Breathing in dust is bad for you, especially if you happen to be allergic to it, but I must say my main interest here is in reducing the amount of bloody dusting I need to do. Blueair claims that DustMagnet 'removes dust before it settles on surfaces' to a degree that other air purifiers do not. That is due to a 'powerful airflow in combination with two positively charged pre-filters,' that attract the dust, apparently. Particles as small as 0.1 microns can be sucked up and imprisoned. 

I don't have a laboratory for testing air purifiers but I do have what scientists call 'a very bloody dusty house.' The main bedroom in particular has a large sideboard that develops a thick layer of dust within a day or two of being meticulously buffed clean. To be honest, preventing dust build up in here would be some kind of miracle and I am not sure DustMagnet is quite in the miracle business – it is only £350/$360 after all.

So far, there is no doubt that DustMagnet is keeping that dust build-up at bay to an extent, but it definitely hasn't ended the need for dusting. The bedroom may simply be too stern a challenge, so I will try DustMagnet in a room that is less of an actual dust magnet before reviewing this properly. 

One other good thing about the device is that the shelf on top means it can be used as a bedside table, which is not something you can say of most air purifiers. Blueair reckons that its 'designed to blend into the home like a great looking piece of Scandinavian furniture. There is no need to hide your air purifier behind the sofa and you can instead place it prominently in the room where it will be most effective.'

DustMagnet comes in two sizes: 5240i for rooms up to 48m² in size 5440i for rooms up to 79m². I've been using the latter model. While it doesn't seem that it's going to save me from needing to ever clean again, there is at least some reduction in dust levels in my unusually filth-ridden abode and for that I'm grateful.

Blueair DustMagnet: price and availability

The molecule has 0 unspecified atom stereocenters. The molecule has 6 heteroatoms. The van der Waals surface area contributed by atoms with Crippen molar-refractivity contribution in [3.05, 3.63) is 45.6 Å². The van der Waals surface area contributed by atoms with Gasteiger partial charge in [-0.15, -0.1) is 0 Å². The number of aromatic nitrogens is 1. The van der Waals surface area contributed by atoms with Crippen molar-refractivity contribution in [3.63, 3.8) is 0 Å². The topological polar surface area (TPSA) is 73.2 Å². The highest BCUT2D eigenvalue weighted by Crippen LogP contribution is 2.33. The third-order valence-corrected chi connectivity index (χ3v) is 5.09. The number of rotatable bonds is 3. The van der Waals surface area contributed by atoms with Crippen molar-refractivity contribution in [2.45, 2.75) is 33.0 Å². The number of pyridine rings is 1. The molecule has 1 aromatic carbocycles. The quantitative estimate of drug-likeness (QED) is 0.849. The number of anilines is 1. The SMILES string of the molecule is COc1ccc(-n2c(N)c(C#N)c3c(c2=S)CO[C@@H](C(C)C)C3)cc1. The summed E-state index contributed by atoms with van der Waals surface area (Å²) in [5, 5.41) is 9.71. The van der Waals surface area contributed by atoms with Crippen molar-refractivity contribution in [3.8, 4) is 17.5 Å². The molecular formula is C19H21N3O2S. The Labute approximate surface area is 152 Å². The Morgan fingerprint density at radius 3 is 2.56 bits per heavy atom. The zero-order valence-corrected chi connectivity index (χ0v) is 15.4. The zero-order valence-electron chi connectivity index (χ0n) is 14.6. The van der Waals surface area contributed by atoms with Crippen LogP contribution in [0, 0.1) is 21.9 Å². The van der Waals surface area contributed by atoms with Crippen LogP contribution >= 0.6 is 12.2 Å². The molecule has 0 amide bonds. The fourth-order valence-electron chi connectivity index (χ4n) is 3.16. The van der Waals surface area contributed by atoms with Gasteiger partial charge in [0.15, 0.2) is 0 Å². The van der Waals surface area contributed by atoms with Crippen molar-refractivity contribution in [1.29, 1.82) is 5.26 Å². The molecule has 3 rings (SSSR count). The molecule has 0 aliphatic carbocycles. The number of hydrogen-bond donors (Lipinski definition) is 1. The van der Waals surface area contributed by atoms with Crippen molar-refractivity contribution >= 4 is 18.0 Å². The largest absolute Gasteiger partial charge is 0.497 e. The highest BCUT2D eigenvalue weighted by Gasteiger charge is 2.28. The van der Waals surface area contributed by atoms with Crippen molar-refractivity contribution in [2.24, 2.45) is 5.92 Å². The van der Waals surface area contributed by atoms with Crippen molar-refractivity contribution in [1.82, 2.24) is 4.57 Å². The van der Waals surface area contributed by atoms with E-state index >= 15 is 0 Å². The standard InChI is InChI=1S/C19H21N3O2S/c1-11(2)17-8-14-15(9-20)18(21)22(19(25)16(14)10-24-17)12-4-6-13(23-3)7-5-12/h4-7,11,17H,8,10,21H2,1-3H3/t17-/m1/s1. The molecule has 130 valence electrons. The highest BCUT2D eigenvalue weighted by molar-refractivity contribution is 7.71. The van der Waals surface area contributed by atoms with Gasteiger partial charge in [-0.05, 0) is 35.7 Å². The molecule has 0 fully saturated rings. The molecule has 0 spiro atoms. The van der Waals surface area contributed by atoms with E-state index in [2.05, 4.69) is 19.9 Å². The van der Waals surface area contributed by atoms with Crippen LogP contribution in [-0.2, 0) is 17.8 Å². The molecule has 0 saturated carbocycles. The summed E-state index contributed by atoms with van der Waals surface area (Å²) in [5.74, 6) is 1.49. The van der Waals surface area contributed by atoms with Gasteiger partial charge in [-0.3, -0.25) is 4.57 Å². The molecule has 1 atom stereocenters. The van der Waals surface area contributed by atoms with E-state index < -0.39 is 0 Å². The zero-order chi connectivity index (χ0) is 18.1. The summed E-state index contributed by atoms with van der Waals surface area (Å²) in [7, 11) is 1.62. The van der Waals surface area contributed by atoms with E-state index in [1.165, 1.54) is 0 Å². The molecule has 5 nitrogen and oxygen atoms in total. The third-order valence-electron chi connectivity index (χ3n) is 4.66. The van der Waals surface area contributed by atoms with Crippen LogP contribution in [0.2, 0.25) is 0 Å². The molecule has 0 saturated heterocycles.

Blueair DustMagnet on white background

(Image credit: Blueair)

In the UK, Blueair DustMagnet is £349 from selected retailers including Argos. In the USA you can find it at Lowes and elsewhere, from $359. In Australia it's released later this year via Blueair's own site and should cost around AU$600.

Duncan Bell

Duncan is the former lifestyle editor of T3 and has been writing about tech for almost 15 years. He has covered everything from smartphones to headphones, TV to AC and air fryers to the movies of James Bond and obscure anime. His current brief is everything to do with the home and kitchen, which is good because he is an excellent cook, if he says so himself. He also covers cycling and ebikes – like over-using italics, this is another passion of his. In his long and varied lifestyle-tech career he is one of the few people to have been a fitness editor despite being unfit and a cars editor for not one but two websites, despite being unable to drive. He also has about 400 vacuum cleaners, and is possibly the UK's leading expert on cordless vacuum cleaners, despite being decidedly messy. A cricket fan for over 30 years, he also recently become T3's cricket editor, writing about how to stream obscure T20 tournaments, and turning out some typically no-nonsense opinions on the world's top teams and players.

Before T3, Duncan was a music and film reviewer, worked for a magazine about gambling that employed a surprisingly large number of convicted criminals, and then a magazine called Bizarre that was essentially like a cross between Reddit and DeviantArt, before the invention of the internet. There was also a lengthy period where he essentially wrote all of T3 magazine every month for about 3 years. 

A broadcaster, raconteur and public speaker, Duncan used to be on telly loads, but an unfortunate incident put a stop to that, so he now largely contents himself with telling people, "I used to be on the TV, you know."